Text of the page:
I got the tripod and camera set up. It wasn’t quite freezing anymore but it sure was chilly…and a nice sleeting rain was falling. I shuffled my feet back and forth over the next 20 minutes as my fingers slowly went numb. I stole envious glimpses at AJ and Jim in my warm, dry car and realized that they were probably a heck of a lot smarter than me.
Just then the sun slid into that clear slice of the sky. I looked into my viewfinder and took the shot:
I thought, well…that’s a nice image…but certainly not worth standing in the freezing rain for 20 minutes.
But then, a couple of seconds later…the…valley…below…me…EXPLODED!
I’d never seen anything like it. One second everything was dark and monochrome…but a moment later crimson sunlight was brilliantly ricocheting across the fog-laden valley in a riot of color. I heard the car door open and AJ or Jim blurted “Holy Crap!” (well, maybe something a bit stronger than that). Vehicles driving by hit their brakes, swerved over and camera phones started clicking while voices excitedly pointed out the view in urgent tones.
I know that some of the most dramatic landscape photographs are taken during poor weather or clearing storms. I’ve taken more than a few shots in those conditions, but this scene was on a whole different level of magnitude.
I was shooting quickly. Checking my focus…making sure my settings were right…trying different compositions.
But, it didn’t last. In less than 4 minutes…it was over.
The sun stumbled below the horizon and a dark, heavy shroud fell upon the valley. I shook my head in wonder at what I had just witnessed and broke down my gear.
AJ and Jim were excitedly talking about the sunset when I got back to the car. I turned over the engine and pulled onto the road. Then I looked in the rear-view mirror, caught their eyes in the reflection and said: ‘Thanks.”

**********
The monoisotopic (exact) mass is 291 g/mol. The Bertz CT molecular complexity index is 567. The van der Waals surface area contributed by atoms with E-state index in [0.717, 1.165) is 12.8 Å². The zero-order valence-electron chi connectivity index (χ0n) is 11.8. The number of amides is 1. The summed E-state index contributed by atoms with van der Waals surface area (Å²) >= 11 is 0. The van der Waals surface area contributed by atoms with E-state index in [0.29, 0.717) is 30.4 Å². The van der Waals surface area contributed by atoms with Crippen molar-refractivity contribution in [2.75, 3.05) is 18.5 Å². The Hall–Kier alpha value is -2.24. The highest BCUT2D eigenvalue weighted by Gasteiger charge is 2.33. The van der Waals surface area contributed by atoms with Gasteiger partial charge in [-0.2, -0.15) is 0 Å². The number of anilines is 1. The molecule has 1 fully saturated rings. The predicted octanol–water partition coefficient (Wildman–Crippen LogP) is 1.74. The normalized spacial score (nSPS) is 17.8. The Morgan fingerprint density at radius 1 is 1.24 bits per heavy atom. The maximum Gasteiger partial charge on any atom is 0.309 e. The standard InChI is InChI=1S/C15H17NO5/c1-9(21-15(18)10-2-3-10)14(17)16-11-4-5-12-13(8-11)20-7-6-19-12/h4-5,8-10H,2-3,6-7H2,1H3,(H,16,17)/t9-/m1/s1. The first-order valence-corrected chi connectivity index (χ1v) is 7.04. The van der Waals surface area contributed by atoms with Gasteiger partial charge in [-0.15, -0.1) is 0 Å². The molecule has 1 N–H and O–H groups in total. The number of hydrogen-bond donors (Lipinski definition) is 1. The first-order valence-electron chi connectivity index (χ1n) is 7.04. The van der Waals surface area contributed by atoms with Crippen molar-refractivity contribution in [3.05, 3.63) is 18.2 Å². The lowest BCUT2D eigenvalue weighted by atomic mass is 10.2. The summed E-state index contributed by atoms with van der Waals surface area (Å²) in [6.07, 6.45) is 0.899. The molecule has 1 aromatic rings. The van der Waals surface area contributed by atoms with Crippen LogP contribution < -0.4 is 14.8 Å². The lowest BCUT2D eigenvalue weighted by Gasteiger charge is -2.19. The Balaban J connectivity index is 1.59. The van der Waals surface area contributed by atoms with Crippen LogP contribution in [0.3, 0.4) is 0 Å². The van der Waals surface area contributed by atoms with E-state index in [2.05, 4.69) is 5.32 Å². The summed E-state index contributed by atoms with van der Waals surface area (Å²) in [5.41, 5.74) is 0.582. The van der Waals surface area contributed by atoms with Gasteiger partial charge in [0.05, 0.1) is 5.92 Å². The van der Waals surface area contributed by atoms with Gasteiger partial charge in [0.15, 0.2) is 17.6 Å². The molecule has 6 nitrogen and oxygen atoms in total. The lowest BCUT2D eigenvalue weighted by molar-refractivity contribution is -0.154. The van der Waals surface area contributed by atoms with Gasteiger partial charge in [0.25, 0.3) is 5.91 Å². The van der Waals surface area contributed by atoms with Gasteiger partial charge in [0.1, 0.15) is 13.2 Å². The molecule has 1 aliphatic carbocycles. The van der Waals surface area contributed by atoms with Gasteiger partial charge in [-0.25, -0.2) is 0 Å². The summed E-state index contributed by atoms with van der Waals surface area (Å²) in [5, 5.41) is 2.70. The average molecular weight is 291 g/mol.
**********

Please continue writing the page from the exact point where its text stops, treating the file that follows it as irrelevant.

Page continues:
They furled their brows and said ‘What are you thanking us for?’
I smiled and told them that if I hadn’t picked them up, I would still be on top of Clingman’s praying for a break in the clouds. I would have missed the single most glorious sunset of my life. I owed them a debt of gratitude.
Karma, Good Luck, Dumb Chance? Heck, I don’t know. Whatever the reason, I was grateful. Because I will carry the memory of those 240 seconds for the rest of my life.
Technical Notes for Photographers
- All these photos were taken on a tripod with a Nikon D800E mounted with a Nikkor 24-70mm f2.8. The only exception was the iPhone shot of the snow covered bathroom the hikers were huddled in.
- Since I knew there was going to be a widedynamic range, I set camera for 7 shot auto-bracketing. This gave me images ranging from -3 exposure to +3 for each shot.
- During processing, I selected two frames of each 7 shot group (one overexposed and one underexposed) and hand blended these in Photoshop. I tried some HDR, but the results looked ‘fake’ so I went with the more subtle hand-blended option (even though the results still don’t look subtle!)
- I had the shot pre-focused and composed before the sun made an appearance, so all I had to do was trip the shutter with my remote. However, the challenge I did have was water droplets on the lens from the rain (despite the lens cap). As a result, I had to dry the lens between each shot (I carry a big microfiber cloth with me for just this type of problem). But I still had some ‘spots’ on my images I had to remove with photo shop.
- I ruined a few shots with bad focus. Even though I had pre-focused, I managed to bump the focus ring when wiping rain off the lens.
- No, I didn’t check the focus after every shot on my LCD. But I will next time.
- I used an ISO of 200 and kept my lens at f8 (its sharpest setting). I shot in aperture priority and let the camera select the shutter speed. I set the camera on manual focus and used my Live View feature to make sure the image was sharp from front to back.
- Morton’s Overlook is a wonderful sunset spot during the spring and summer. The sun settles in the valley that stretches before you with mountains on either side. By fall, however, the sun is out of position for good composition and you will want to seek out a different location for your sunset shot (like Clingman’s or the overlooks on the last 20 miles of the Blue Ridge Parkway).
- I set the camera on Auto White Balance, so those intense colors aren’t the result of a ‘Vivid’ or ‘Cloudy’ setting.
- Frankly, I still get a bit uncomfortable when I look at that first photo of the sunset exploding over the valley…even though I didn’t saturate the reds, it sure does look like I did. For those of you who also think it is a bit much, I’ve done another version in which I subdued the colors (especially red).